TAMPA, Florida - Many of the politicians who decide how many tax dollars will go to benefit Tampa Bay’s professional sports franchises are also accepting free tickets to those teams’ games. And many of those elected officials are failing to properly disclose the gifts.
10Investigates has been tracking the attendee lists for Tampa Sports Authority’s luxury box at Raymond James Stadium, as well as state gift disclosures for Tampa Bay-area politicians over the last three years. And a number of potential conflicts of interest might be present, as the Bucs, Lightning and Rays have all courted local governments for tax money in the past 12 months.
The Tampa Sports Authority (TSA) refused interviews for this story but told 10Investigates its suite typically includes beer, wine, liquor, and a number of casual food items such as burgers and Cuban sandwiches. Occasionally, crab cakes and sushi may be added. And access to politically-influential business leaders is always on the menu.
Florida law generally allows local politicians to accept gifts, such as free tickets, but it also requires politicians to publicly disclose any gift received over $100. Some officials tell 10Investigates they outright reject any ticket or gift offers, for they could be perceived as a conflict of interest. But some gift-receiving politicians are better about filing their required state disclosures each quarter than others.
“I believe that anybody who is making a decision, if they are serving a public entity ... should disclose (receiving tickets),” said former Hillsborough County Commissioner Kevin Beckner, who filed quarterly gift disclosures every quarter while in office, even if he didn’t accept any gifts during the period.
“Needless to say, I think we all know we have to keep a very close eye on politicians,” said current Hillsborough County Commission Chairman Stacy White. “Sometimes a gift can be a favor in return for some type of preferential treatment, perhaps a vote.”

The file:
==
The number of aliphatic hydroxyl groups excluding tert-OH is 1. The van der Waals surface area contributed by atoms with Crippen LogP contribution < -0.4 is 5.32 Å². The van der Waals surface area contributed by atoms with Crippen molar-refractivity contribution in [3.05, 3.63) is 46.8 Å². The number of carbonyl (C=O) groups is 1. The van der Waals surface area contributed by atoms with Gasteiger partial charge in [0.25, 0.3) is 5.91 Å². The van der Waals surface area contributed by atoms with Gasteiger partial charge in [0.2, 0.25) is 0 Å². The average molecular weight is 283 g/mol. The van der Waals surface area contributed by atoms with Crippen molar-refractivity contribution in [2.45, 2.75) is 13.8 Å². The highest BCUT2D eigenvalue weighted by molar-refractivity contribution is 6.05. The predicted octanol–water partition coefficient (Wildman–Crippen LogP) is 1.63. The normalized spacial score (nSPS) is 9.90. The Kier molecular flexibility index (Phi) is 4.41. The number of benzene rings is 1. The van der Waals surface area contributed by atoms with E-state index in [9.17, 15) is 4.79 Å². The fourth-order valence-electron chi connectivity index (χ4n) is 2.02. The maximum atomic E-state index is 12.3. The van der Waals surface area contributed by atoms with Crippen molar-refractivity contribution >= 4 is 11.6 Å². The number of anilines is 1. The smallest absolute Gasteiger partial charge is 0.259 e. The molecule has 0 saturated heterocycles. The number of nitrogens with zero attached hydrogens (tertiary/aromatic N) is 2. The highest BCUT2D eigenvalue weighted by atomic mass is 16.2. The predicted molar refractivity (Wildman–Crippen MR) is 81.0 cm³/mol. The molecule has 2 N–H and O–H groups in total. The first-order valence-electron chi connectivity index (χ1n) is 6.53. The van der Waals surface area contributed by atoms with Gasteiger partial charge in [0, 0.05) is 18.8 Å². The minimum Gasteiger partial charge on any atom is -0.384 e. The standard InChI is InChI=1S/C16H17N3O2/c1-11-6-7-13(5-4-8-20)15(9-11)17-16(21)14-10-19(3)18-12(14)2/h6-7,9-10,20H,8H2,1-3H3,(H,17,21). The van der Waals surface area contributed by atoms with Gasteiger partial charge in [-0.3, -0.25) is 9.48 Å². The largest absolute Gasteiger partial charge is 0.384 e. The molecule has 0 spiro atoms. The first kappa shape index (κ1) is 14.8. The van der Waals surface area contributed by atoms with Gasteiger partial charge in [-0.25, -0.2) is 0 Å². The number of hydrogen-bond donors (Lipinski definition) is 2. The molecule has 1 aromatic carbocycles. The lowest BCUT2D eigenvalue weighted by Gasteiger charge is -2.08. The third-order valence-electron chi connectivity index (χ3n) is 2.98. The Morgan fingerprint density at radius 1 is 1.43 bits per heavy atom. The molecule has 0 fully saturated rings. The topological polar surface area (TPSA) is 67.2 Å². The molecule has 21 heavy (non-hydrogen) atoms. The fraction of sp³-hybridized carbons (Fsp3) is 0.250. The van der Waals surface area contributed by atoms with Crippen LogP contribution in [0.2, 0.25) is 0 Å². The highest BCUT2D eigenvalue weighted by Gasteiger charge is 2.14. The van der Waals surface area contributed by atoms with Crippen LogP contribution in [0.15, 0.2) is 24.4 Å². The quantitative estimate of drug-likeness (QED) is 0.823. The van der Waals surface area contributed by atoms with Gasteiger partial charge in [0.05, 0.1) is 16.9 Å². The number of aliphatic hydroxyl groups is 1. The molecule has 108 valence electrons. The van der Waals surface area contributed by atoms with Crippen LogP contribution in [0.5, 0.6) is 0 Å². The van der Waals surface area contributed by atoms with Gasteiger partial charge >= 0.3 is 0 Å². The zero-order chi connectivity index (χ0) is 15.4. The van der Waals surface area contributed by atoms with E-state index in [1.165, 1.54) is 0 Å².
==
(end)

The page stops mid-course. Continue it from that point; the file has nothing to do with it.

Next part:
But White was among the politicians 10Investigates found failing to disclose some of the tickets he received from the TSA. While he had filled out gift disclosures for tickets in the past, he did not in the spring of 2015 or 2016, when he received a total of 10 Monster Jam tickets to the TSA suite (value: $450).
“That was simply an oversight by my part, but I genuinely appreciate and respect that you hold government officials accountable,” White told 10Investigates. “Rest assured that we’re going to look at these not only once or twice, but three times looking forward.”
The 10 most expensive ticket gifts disclosed by local politicians (in the last three years):
10Investigates also found that tickets to the TSA’s suite at Raymond James Stadium commonly end up in the hands of politicians’ friends and family members, rather than in the hands of business leaders or charities. An agency spokesperson said the TSA’s goal of the ticket allocations was “to further community relations, economic development and the like.”
Other 10Investigates findings:
- Hillsborough Commissioner Sandy Murman received three luxury box tickets to the 2016 Outback Bowl for her husband but did not disclose them. She said she thought it was to be disclosed at the end of the year. She purchases her own Bucs tickets to avoid any appearance of a conflict.
- Commissioner Les Miller has regular access to Bucs and USF suites, but because the tickets are always left for his wife, former city councilwoman Gwen Miller, he isn’t legally obligated to disclose them.